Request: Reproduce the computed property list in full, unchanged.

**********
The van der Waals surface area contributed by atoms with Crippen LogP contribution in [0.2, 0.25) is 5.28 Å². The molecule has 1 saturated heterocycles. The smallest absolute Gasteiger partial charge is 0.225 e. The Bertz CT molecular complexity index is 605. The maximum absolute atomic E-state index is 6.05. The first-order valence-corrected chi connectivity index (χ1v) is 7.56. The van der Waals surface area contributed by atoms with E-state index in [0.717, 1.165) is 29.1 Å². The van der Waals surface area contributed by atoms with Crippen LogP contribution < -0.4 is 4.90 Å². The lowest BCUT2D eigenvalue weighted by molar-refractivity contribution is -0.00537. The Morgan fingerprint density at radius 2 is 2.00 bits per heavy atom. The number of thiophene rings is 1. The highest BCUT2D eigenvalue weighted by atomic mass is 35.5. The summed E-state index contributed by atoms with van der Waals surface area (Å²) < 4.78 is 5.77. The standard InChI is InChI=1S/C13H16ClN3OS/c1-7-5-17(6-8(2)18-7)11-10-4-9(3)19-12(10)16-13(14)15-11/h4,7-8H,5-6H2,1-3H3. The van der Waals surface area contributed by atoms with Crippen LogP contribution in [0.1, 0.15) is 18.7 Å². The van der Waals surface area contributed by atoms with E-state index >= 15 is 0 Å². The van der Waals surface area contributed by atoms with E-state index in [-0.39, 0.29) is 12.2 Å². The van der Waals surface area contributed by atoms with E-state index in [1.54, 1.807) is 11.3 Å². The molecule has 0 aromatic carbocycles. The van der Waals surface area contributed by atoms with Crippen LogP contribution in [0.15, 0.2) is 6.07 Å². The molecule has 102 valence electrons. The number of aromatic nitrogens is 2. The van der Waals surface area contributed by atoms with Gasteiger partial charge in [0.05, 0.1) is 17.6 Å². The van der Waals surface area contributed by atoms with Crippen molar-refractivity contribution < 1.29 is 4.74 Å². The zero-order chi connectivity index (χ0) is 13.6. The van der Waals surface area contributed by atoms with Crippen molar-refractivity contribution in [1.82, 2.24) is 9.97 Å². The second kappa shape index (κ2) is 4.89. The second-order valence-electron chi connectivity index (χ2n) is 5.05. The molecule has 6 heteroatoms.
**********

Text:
The van der Waals surface area contributed by atoms with Crippen LogP contribution in [0.2, 0.25) is 5.28 Å². The molecule has 1 saturated heterocycles. The smallest absolute Gasteiger partial charge is 0.225 e. The Bertz CT molecular complexity index is 605. The maximum absolute atomic E-state index is 6.05. The first-order valence-corrected chi connectivity index (χ1v) is 7.56. The van der Waals surface area contributed by atoms with E-state index in [0.717, 1.165) is 29.1 Å². The van der Waals surface area contributed by atoms with Crippen LogP contribution < -0.4 is 4.90 Å². The lowest BCUT2D eigenvalue weighted by molar-refractivity contribution is -0.00537. The Morgan fingerprint density at radius 2 is 2.00 bits per heavy atom. The number of thiophene rings is 1. The highest BCUT2D eigenvalue weighted by atomic mass is 35.5. The summed E-state index contributed by atoms with van der Waals surface area (Å²) < 4.78 is 5.77. The standard InChI is InChI=1S/C13H16ClN3OS/c1-7-5-17(6-8(2)18-7)11-10-4-9(3)19-12(10)16-13(14)15-11/h4,7-8H,5-6H2,1-3H3. The van der Waals surface area contributed by atoms with Crippen LogP contribution in [0.1, 0.15) is 18.7 Å². The van der Waals surface area contributed by atoms with E-state index >= 15 is 0 Å². The van der Waals surface area contributed by atoms with E-state index in [-0.39, 0.29) is 12.2 Å². The van der Waals surface area contributed by atoms with E-state index in [1.54, 1.807) is 11.3 Å². The molecule has 0 aromatic carbocycles. The van der Waals surface area contributed by atoms with Crippen LogP contribution in [0.15, 0.2) is 6.07 Å². The molecule has 102 valence electrons. The number of aromatic nitrogens is 2. The van der Waals surface area contributed by atoms with Gasteiger partial charge in [0.05, 0.1) is 17.6 Å². The van der Waals surface area contributed by atoms with Crippen molar-refractivity contribution < 1.29 is 4.74 Å². The zero-order chi connectivity index (χ0) is 13.6. The van der Waals surface area contributed by atoms with Crippen molar-refractivity contribution in [1.82, 2.24) is 9.97 Å². The second kappa shape index (κ2) is 4.89. The second-order valence-electron chi connectivity index (χ2n) is 5.05. The molecule has 6 heteroatoms.